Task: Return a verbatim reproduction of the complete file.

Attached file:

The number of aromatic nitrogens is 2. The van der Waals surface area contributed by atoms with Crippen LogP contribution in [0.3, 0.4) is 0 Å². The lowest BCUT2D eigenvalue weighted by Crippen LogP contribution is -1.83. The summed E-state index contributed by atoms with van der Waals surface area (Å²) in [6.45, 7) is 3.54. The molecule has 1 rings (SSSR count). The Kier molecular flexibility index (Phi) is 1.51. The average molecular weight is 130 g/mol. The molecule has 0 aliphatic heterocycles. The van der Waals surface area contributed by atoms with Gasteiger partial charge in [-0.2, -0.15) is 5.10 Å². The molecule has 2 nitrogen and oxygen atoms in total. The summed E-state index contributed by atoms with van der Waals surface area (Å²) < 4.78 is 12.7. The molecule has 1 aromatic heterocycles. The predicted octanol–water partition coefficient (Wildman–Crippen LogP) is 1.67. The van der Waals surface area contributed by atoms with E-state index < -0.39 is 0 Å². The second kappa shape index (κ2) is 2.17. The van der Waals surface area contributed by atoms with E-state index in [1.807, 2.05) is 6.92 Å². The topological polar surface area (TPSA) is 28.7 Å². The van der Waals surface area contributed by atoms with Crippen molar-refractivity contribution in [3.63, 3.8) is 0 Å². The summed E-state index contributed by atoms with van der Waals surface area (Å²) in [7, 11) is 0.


The number of aromatic nitrogens is 2. The van der Waals surface area contributed by atoms with Crippen LogP contribution in [0.3, 0.4) is 0 Å². The lowest BCUT2D eigenvalue weighted by Crippen LogP contribution is -1.83. The summed E-state index contributed by atoms with van der Waals surface area (Å²) in [6.45, 7) is 3.54. The molecule has 1 rings (SSSR count). The Kier molecular flexibility index (Phi) is 1.51. The average molecular weight is 130 g/mol. The molecule has 0 aliphatic heterocycles. The van der Waals surface area contributed by atoms with Gasteiger partial charge in [-0.2, -0.15) is 5.10 Å². The molecule has 2 nitrogen and oxygen atoms in total. The summed E-state index contributed by atoms with van der Waals surface area (Å²) < 4.78 is 12.7. The molecule has 1 aromatic heterocycles. The predicted octanol–water partition coefficient (Wildman–Crippen LogP) is 1.67. The van der Waals surface area contributed by atoms with E-state index < -0.39 is 0 Å². The second kappa shape index (κ2) is 2.17. The van der Waals surface area contributed by atoms with E-state index in [1.807, 2.05) is 6.92 Å². The topological polar surface area (TPSA) is 28.7 Å². The van der Waals surface area contributed by atoms with Crippen molar-refractivity contribution in [3.63, 3.8) is 0 Å². The summed E-state index contributed by atoms with van der Waals surface area (Å²) in [7, 11) is 0.